OK... now on to the actual wiring. Refer picture below. The center terminal is the power winding. It should be wired back to one of the transistor circuits. You can use a resistance meter to figure out the other two terminals. Put one probe on the center terminal and the other on one of the others. If it reads about 4 ohms, you've found the common terminal that you'll connect to the PD-16's power output (J3 or J4 depending on the back you're using). If it reads 131 ohms or so, you've found the 'hold' winding terminal, which also goes to a transistor circuit.
Note - The common lug on your dual wound coil may be different from the picture above. The common lug is denoted by two wires being connected to it. The remaining two lugs are then checked for resistance as explained above to determine the primary and hold wirings)
Also, note - Flipper assemblies with dual wound coils typically include and end-of-stroke (EOS) switch. Before flippers were controlled programmatically, the EOS switch was used to switch power from the power coil to the hold coil. With programmatically controlled flippers, the EOS switch is no longer necessary. Software controls each coil individually and can, therefore, shut off the power coil whenever necessary. Therefore, the EOS switch doesn't even need to be wired to the P-ROC.
Single-wound Flipper Coils (Stern-style)
Single-wound flipper coils are much simpler than dual-wound coils, at least electrically, because they have only two terminals. One terminal is connected directly to the power source (power output from a PD-16). The other terminal gets connected to one of the transistor circuits so it can be controlled by the P-ROC. Controlling two single-wound flipper assemblies will therefore use only 2 of the transistor circuits on one bank of a PD-16.
The single-wound coil is a high power coil. It draws a lot of current so that the flipper will have enough power to flip the ball. If the coil remains active for longer than a short pulse, though, it will blow the fuse on the PD-16. Otherwise it would destroy either the PD-16's transistor or the coil itself, maybe even both. To keep this from happening, games with single-wound coils use software (or a P-ROC) to activate the coil for a long flip pulse (30 milliseconds or so) and immediately follow that with short pulses (maybe 2 milliseconds every 20 milliseconds) to keep the flipper active until the flipper button is released.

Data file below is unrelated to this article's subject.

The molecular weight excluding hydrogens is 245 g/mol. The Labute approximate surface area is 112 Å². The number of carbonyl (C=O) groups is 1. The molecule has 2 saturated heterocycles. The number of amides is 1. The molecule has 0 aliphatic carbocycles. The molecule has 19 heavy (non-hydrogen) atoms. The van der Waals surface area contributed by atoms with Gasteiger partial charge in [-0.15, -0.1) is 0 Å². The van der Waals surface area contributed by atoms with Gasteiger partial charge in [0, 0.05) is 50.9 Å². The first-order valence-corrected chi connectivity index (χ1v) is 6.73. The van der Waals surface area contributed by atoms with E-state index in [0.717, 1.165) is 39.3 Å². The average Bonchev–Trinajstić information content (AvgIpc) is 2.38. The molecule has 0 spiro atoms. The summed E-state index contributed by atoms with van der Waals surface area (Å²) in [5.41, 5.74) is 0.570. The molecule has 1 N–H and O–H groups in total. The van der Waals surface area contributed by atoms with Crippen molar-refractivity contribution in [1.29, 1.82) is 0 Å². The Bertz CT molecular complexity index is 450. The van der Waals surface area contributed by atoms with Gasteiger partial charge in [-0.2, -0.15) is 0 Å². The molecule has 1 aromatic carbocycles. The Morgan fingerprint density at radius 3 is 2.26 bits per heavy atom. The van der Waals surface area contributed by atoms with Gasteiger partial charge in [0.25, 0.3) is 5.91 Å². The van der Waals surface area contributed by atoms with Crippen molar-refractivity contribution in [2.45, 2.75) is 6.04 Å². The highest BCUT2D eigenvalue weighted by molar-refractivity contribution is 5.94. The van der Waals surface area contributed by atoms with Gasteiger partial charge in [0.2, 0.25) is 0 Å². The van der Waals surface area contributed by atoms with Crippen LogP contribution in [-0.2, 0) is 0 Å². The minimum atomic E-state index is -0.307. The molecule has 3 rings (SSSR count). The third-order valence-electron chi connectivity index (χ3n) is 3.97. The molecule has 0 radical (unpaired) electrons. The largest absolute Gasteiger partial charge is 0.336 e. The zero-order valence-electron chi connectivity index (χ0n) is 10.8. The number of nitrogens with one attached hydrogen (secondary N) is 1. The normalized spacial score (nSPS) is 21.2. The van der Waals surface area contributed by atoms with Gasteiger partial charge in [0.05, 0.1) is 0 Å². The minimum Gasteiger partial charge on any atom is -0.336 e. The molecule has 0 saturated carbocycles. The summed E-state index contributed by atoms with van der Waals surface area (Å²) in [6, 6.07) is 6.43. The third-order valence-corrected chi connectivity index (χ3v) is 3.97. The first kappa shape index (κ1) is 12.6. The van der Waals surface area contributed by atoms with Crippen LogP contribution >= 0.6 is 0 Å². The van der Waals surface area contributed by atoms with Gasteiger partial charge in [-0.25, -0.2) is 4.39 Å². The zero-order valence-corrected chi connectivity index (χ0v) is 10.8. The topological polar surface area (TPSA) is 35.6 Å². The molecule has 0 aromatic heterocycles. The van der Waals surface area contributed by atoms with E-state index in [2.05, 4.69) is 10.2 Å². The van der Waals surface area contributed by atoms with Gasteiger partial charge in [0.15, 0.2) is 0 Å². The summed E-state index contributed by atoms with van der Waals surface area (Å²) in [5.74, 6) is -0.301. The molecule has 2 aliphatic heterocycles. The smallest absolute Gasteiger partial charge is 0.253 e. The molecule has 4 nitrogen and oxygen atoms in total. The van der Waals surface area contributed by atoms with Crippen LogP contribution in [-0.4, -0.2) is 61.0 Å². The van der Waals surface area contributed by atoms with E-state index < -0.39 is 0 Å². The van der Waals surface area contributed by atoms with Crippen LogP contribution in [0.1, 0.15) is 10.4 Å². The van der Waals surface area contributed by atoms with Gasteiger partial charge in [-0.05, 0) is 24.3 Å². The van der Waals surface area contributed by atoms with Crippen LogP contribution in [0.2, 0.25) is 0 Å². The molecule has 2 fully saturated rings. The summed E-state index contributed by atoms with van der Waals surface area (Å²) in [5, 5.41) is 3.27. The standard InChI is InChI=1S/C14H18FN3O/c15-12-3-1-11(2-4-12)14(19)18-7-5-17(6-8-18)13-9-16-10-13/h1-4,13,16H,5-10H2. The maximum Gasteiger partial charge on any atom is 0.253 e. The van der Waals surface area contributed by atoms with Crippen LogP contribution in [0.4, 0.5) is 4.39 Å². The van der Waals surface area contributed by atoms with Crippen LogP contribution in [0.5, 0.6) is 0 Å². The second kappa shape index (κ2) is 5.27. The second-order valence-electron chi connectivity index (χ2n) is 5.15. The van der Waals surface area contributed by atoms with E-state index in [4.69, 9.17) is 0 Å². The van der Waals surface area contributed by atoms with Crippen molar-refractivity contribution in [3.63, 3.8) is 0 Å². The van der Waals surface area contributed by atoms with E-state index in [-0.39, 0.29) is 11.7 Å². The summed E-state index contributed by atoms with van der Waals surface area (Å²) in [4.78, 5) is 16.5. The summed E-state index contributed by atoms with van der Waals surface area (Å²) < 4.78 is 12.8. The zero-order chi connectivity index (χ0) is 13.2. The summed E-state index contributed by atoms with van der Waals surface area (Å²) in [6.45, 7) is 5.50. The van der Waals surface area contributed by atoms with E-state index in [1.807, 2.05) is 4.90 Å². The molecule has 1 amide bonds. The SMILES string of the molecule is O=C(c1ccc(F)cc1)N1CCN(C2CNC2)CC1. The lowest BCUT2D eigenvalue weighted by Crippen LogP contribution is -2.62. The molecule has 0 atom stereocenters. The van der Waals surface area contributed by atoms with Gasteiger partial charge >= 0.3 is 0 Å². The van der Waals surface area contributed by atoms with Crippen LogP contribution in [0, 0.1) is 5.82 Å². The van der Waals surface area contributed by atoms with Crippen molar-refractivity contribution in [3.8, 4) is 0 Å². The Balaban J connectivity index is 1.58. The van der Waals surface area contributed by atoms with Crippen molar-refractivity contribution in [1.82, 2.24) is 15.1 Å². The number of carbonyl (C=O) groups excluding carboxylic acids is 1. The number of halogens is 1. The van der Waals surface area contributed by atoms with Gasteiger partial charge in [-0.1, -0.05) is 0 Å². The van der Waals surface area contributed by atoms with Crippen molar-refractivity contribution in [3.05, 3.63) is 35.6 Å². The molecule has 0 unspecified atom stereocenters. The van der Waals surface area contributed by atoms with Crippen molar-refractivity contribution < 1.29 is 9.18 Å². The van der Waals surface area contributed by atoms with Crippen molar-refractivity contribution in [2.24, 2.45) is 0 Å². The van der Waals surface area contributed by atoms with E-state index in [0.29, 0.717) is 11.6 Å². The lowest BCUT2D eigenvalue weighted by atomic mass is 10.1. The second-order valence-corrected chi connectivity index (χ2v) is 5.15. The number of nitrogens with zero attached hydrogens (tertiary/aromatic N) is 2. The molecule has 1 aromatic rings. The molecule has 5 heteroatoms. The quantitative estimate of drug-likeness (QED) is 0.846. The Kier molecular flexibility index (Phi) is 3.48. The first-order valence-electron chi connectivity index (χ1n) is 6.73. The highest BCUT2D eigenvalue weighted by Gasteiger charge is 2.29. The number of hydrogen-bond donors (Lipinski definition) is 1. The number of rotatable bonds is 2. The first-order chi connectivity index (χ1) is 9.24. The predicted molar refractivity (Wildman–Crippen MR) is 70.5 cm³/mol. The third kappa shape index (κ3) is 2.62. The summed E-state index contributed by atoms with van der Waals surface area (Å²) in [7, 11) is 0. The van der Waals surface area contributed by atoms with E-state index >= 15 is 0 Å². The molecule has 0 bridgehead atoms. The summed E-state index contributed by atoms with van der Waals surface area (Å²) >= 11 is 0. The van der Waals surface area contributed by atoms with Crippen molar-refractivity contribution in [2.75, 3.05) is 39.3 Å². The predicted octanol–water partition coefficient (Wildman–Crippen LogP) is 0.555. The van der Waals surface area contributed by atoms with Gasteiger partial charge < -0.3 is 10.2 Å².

Important: If your coil has a diode on it, you must wire power to the bar end of the diode and the desired transistor circuit to the non-bar end.
Mission Pinball Framework
To configure your flippers in the Mission Pinball Framework (MPF) you should follow tutorial step 3. For single wound modern flippers have a look at the single wound flipper documentation. If you are using a WPC machine more information about fliptronics can be found in the WPC Howto. Advanced topics, fine tuning and special configurations are covered in the flipper device documentation.
When using a P-ROC with the PD-16 to control flippers, the best thing to do is configure P-ROC switch rules. Doing this will configure the P-ROC to automatically drive the flippers appropriately when the flipper buttons are pressed. This is better than trying to activate the flippers programmatically in response to button presses because it eliminates the latency of the switch event getting to software and the coil activation request getting back to the P-ROC.